The department members published 18 articles in peer-reviewed journals, as well as submitted an additional 26 articles during the year. Not only is this a significant number of publications with the department being down 4 faculty, but the caliber of these journals is quite high. In addition, department members presented 27 talks at conferences and meetings. The department faculty have applied for over $2M in grant funding during the year. Internal grants for $5000 were submitted and fully funded. Externally, over $2M of grant funding was applied for, with over $75,000 secured. Lastly, the department is very active in the university, having representation on many important committees including Faculty Senate, Joint Planning & Budget, Joint Promotion Committee, International Education, General Education Assessment, Academic Planning, Academic Program Review, Promotion, Tenure, and Salary, International Education, and CAPS. Faculty members have also filled important roles in administration, including Faculty Assistant to the Provost, CSH DEI Fellow, and STEP director.



In 22/23, the Department graduated 42 students with BS degrees in Microbiology or Clinical Lab Sciences. This is down from 60 in 21/22 and the five-year average of 53 graduates per year. The number of total Microbiology and Clinical Lab Science majors was 151, down from a five-year average of 214. The Department also had our undergraduate programs proceed through the Academic Program Review process, with external reviewers visiting in Fall 2022. Paul Schweiger was granted tenure, and Michael Lazzari was promoted to Clinical Professor. Two members of the Department, Bernadette Taylor (Assoc Prof) and Annie Mach (lab manager) retired in Jan 2023. After two failed searches, replacement personnel were successfully hired. The Department was focused on recruitment and retention this past year, involving an active Departmental Recruitment and Retention Committee. Among action steps, the Department took over control of two monitors on the fourth floor of PSSC, developing and displaying informational slides on the Departmental majors and minor.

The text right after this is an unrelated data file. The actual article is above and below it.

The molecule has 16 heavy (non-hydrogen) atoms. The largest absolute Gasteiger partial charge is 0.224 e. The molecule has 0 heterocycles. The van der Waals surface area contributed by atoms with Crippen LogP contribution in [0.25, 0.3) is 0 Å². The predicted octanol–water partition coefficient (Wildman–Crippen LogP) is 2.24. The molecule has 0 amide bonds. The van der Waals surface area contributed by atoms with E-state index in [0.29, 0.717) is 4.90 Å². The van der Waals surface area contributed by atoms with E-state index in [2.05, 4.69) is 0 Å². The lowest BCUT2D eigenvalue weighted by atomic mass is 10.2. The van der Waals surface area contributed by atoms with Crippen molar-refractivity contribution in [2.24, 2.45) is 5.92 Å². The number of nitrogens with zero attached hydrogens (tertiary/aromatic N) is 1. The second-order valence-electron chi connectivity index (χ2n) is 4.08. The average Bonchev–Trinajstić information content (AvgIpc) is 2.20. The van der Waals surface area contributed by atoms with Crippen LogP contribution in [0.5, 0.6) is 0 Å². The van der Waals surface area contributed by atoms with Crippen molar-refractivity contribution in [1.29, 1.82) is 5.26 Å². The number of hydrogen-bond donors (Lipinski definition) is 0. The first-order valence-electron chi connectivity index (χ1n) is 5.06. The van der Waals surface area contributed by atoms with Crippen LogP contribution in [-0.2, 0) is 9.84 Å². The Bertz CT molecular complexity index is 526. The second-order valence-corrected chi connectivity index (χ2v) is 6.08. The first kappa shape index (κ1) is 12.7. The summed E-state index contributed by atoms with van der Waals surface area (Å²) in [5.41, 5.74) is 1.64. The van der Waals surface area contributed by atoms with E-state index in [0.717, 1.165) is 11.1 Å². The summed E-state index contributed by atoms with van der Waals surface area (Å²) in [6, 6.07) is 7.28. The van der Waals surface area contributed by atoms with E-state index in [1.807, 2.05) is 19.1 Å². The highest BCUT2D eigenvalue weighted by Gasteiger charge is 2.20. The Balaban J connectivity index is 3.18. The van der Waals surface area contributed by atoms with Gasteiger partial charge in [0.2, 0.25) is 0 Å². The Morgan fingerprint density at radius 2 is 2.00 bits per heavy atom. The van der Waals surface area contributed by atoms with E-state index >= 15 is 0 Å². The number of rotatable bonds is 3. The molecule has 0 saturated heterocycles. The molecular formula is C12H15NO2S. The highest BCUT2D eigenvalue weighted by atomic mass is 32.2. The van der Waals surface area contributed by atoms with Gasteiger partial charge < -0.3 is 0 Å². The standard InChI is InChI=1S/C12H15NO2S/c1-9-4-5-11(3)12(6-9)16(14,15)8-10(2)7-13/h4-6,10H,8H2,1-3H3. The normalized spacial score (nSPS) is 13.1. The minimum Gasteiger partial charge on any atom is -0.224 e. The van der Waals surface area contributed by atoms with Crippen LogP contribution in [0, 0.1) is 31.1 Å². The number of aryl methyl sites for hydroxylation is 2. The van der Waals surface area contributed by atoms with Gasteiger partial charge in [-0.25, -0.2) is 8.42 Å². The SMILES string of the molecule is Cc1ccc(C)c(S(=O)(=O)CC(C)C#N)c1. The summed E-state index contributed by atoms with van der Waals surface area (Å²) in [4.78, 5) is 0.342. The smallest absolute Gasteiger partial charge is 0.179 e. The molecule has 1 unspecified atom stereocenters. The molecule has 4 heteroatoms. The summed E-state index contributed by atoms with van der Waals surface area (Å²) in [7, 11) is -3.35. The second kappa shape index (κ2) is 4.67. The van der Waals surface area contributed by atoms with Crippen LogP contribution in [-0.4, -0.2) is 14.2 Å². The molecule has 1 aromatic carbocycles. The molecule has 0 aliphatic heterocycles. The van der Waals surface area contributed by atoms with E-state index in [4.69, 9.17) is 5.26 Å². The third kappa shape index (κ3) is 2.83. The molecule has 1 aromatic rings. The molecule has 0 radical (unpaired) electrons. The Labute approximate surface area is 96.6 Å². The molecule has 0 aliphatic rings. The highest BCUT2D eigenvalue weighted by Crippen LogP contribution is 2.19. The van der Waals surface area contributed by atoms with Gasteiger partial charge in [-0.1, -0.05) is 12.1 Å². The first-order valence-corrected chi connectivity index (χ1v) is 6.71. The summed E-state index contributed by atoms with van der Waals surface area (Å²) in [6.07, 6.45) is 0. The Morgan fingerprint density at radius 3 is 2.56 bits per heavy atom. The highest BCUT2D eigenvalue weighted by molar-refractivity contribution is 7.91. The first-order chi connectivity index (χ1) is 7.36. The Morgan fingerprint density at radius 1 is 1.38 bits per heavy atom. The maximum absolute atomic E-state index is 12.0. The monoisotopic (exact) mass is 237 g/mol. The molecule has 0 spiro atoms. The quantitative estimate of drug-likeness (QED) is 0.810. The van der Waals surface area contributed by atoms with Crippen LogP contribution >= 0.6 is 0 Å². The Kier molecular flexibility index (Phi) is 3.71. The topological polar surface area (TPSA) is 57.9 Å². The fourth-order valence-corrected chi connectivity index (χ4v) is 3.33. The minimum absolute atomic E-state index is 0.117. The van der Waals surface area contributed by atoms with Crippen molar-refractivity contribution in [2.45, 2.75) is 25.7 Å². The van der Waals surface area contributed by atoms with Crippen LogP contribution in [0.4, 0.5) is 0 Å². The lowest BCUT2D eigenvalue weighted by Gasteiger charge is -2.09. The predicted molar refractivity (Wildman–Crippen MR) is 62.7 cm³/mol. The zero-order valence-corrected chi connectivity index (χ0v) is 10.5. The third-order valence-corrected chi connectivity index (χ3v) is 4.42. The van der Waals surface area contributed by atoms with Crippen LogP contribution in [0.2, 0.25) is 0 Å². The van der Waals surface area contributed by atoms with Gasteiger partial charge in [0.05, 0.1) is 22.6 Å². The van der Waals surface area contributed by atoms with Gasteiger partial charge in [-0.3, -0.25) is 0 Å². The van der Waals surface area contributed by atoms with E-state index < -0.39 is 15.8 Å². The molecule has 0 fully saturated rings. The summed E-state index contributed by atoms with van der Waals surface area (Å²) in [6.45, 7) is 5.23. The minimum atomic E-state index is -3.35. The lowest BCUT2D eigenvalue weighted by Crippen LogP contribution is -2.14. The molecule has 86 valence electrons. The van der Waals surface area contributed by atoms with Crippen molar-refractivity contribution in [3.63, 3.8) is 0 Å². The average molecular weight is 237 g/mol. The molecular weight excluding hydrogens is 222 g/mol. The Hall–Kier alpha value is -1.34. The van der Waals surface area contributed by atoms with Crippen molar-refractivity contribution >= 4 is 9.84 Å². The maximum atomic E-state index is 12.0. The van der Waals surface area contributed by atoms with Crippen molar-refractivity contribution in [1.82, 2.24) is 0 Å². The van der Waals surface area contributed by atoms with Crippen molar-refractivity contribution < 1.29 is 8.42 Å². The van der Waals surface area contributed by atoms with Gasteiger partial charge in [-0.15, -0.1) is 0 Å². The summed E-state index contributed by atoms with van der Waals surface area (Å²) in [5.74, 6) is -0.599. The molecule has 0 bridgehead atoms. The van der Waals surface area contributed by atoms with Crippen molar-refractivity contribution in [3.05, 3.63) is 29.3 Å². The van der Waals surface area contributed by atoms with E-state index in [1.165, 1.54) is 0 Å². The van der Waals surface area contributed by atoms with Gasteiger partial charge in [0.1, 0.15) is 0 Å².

The Department also developed a “Microbiology ambassadors” program in which our upper-level students went back to their respective high schools to present on UWL, Microbiology and CLS careers, and the majors offered by our Department. The Microbiology research labs were active. Faculty mentored 14 graduate, and 25 undergraduate students. Thirteen undergraduate and graduate students presented at local, regional and national meetings, giving a total of 29 poster and oral presentations. At the North Central Branch of the American Society for Microbiology meeting (Nov-22) our UG student Ky Ariano was awarded 1<sup>st</sup> place in the UG oral presentation competition Additionally, Grad student Madison Moore won 1<sup>st</sup> place in the poster competition at the WiSys SPARK meeting. Faculty had six papers published and continued work on three external grants. Remarkably, faculty (mainly Xinhui Li, Paul Schweiger and Bill Schwan) reviewed 52 manuscripts.



The Physics Department continues to advance our curriculum to benefit students at UWL. In 2022-2023 we offered six unique physics and astronomy laboratory classes for general education credit. To make these classes accessible to all students, high-impact teaching practices were used such as “choose your own option” assignments, integrated lecture and laboratory classes, and interactive group activities. In its 20<sup>th</sup> year, the Distinguished Lecture Series in Physics brought Arthur B. McDonald, the 2015 Nobel Laureate in Physics, to campus for lectures and interactions with students, faculty, and the public.